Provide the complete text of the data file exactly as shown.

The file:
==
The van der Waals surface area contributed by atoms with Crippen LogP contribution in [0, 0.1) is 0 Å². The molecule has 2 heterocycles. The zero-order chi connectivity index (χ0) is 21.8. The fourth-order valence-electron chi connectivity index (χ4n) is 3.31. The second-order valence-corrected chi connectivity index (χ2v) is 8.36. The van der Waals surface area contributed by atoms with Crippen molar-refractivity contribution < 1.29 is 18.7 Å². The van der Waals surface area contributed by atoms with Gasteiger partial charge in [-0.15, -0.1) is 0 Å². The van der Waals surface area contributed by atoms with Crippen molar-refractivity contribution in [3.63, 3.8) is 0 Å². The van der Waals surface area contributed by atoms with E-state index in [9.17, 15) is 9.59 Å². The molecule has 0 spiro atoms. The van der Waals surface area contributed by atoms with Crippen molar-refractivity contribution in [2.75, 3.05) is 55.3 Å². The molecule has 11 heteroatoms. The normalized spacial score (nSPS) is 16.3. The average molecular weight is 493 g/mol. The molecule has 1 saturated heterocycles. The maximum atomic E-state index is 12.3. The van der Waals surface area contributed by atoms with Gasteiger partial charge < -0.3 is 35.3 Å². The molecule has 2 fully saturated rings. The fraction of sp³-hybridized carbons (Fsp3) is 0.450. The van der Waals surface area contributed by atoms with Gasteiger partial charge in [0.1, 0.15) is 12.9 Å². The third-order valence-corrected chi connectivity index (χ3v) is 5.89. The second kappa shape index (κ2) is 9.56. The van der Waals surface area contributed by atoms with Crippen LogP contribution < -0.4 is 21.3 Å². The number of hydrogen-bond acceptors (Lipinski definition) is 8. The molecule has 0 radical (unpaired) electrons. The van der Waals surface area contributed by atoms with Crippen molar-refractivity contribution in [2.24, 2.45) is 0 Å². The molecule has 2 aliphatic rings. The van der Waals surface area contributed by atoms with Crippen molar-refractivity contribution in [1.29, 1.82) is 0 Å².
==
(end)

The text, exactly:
The van der Waals surface area contributed by atoms with Crippen LogP contribution in [0, 0.1) is 0 Å². The molecule has 2 heterocycles. The zero-order chi connectivity index (χ0) is 21.8. The fourth-order valence-electron chi connectivity index (χ4n) is 3.31. The second-order valence-corrected chi connectivity index (χ2v) is 8.36. The van der Waals surface area contributed by atoms with Crippen molar-refractivity contribution < 1.29 is 18.7 Å². The van der Waals surface area contributed by atoms with Gasteiger partial charge in [-0.15, -0.1) is 0 Å². The van der Waals surface area contributed by atoms with Crippen molar-refractivity contribution in [3.63, 3.8) is 0 Å². The van der Waals surface area contributed by atoms with E-state index in [9.17, 15) is 9.59 Å². The molecule has 0 spiro atoms. The van der Waals surface area contributed by atoms with Crippen molar-refractivity contribution in [2.75, 3.05) is 55.3 Å². The molecule has 11 heteroatoms. The normalized spacial score (nSPS) is 16.3. The average molecular weight is 493 g/mol. The molecule has 1 saturated heterocycles. The maximum atomic E-state index is 12.3. The van der Waals surface area contributed by atoms with Gasteiger partial charge < -0.3 is 35.3 Å². The molecule has 2 fully saturated rings. The fraction of sp³-hybridized carbons (Fsp3) is 0.450. The van der Waals surface area contributed by atoms with Gasteiger partial charge in [0.1, 0.15) is 12.9 Å². The third-order valence-corrected chi connectivity index (χ3v) is 5.89. The second kappa shape index (κ2) is 9.56. The van der Waals surface area contributed by atoms with Crippen LogP contribution < -0.4 is 21.3 Å². The number of hydrogen-bond acceptors (Lipinski definition) is 8. The molecule has 0 radical (unpaired) electrons. The van der Waals surface area contributed by atoms with Crippen molar-refractivity contribution in [2.24, 2.45) is 0 Å². The molecule has 2 aliphatic rings. The van der Waals surface area contributed by atoms with Crippen molar-refractivity contribution in [1.29, 1.82) is 0 Å².